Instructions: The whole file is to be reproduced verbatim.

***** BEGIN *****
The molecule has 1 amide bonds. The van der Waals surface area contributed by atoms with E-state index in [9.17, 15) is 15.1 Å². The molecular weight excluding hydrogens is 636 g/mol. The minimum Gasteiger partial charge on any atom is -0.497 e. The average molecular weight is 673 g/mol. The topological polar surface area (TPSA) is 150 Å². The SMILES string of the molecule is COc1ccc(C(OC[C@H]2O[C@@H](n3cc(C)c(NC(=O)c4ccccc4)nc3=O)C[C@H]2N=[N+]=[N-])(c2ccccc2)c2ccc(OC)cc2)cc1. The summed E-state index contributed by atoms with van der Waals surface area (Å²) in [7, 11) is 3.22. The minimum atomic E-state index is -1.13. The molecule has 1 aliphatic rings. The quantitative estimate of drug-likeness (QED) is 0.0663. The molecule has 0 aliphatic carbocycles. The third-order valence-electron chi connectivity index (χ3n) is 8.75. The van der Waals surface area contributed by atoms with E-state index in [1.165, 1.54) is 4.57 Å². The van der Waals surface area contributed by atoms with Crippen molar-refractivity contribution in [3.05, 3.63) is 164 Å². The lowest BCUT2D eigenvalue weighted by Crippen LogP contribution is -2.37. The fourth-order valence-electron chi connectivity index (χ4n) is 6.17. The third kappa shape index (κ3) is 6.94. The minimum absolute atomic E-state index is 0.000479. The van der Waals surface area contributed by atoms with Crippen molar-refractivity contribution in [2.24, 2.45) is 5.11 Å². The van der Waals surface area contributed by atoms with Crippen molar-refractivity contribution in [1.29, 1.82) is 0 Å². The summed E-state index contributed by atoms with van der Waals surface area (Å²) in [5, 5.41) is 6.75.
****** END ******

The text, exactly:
The molecule has 1 amide bonds. The van der Waals surface area contributed by atoms with E-state index in [9.17, 15) is 15.1 Å². The molecular weight excluding hydrogens is 636 g/mol. The minimum Gasteiger partial charge on any atom is -0.497 e. The average molecular weight is 673 g/mol. The topological polar surface area (TPSA) is 150 Å². The SMILES string of the molecule is COc1ccc(C(OC[C@H]2O[C@@H](n3cc(C)c(NC(=O)c4ccccc4)nc3=O)C[C@H]2N=[N+]=[N-])(c2ccccc2)c2ccc(OC)cc2)cc1. The summed E-state index contributed by atoms with van der Waals surface area (Å²) in [7, 11) is 3.22. The minimum atomic E-state index is -1.13. The molecule has 1 aliphatic rings. The quantitative estimate of drug-likeness (QED) is 0.0663. The molecule has 0 aliphatic carbocycles. The third-order valence-electron chi connectivity index (χ3n) is 8.75. The van der Waals surface area contributed by atoms with E-state index in [1.165, 1.54) is 4.57 Å². The van der Waals surface area contributed by atoms with Crippen molar-refractivity contribution in [3.05, 3.63) is 164 Å². The lowest BCUT2D eigenvalue weighted by Crippen LogP contribution is -2.37. The fourth-order valence-electron chi connectivity index (χ4n) is 6.17. The third kappa shape index (κ3) is 6.94. The minimum absolute atomic E-state index is 0.000479. The van der Waals surface area contributed by atoms with Crippen molar-refractivity contribution in [2.24, 2.45) is 5.11 Å². The van der Waals surface area contributed by atoms with Crippen molar-refractivity contribution in [1.29, 1.82) is 0 Å². The summed E-state index contributed by atoms with van der Waals surface area (Å²) in [5, 5.41) is 6.75.